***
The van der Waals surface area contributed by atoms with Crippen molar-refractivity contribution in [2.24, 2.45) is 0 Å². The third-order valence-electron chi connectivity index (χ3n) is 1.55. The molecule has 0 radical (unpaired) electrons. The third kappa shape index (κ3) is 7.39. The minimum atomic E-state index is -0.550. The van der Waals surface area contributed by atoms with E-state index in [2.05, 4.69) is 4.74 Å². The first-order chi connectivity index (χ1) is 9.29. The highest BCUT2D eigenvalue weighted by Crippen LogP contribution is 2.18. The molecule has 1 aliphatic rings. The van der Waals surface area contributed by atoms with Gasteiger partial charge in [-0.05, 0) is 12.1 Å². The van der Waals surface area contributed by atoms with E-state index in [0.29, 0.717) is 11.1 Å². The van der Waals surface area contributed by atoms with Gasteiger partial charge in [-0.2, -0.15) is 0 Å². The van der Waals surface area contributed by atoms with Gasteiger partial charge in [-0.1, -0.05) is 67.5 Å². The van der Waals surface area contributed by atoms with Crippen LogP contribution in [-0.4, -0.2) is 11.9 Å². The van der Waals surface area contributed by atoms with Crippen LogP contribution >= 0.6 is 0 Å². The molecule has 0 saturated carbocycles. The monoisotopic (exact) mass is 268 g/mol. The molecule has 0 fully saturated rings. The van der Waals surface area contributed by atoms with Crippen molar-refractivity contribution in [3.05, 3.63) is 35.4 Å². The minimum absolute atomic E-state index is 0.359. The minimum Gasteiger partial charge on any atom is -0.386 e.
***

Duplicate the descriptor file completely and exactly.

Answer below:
The van der Waals surface area contributed by atoms with Crippen molar-refractivity contribution in [2.24, 2.45) is 0 Å². The third-order valence-electron chi connectivity index (χ3n) is 1.55. The molecule has 0 radical (unpaired) electrons. The third kappa shape index (κ3) is 7.39. The minimum atomic E-state index is -0.550. The van der Waals surface area contributed by atoms with E-state index in [2.05, 4.69) is 4.74 Å². The first-order chi connectivity index (χ1) is 9.29. The highest BCUT2D eigenvalue weighted by Crippen LogP contribution is 2.18. The molecule has 1 aliphatic rings. The van der Waals surface area contributed by atoms with Gasteiger partial charge in [-0.05, 0) is 12.1 Å². The van der Waals surface area contributed by atoms with E-state index in [0.29, 0.717) is 11.1 Å². The van der Waals surface area contributed by atoms with Gasteiger partial charge in [-0.2, -0.15) is 0 Å². The van der Waals surface area contributed by atoms with Gasteiger partial charge in [-0.1, -0.05) is 67.5 Å². The van der Waals surface area contributed by atoms with Crippen LogP contribution in [-0.4, -0.2) is 11.9 Å². The van der Waals surface area contributed by atoms with Crippen LogP contribution >= 0.6 is 0 Å². The molecule has 0 saturated carbocycles. The monoisotopic (exact) mass is 268 g/mol. The molecule has 0 fully saturated rings. The van der Waals surface area contributed by atoms with Crippen molar-refractivity contribution in [3.05, 3.63) is 35.4 Å². The minimum absolute atomic E-state index is 0.359. The minimum Gasteiger partial charge on any atom is -0.386 e.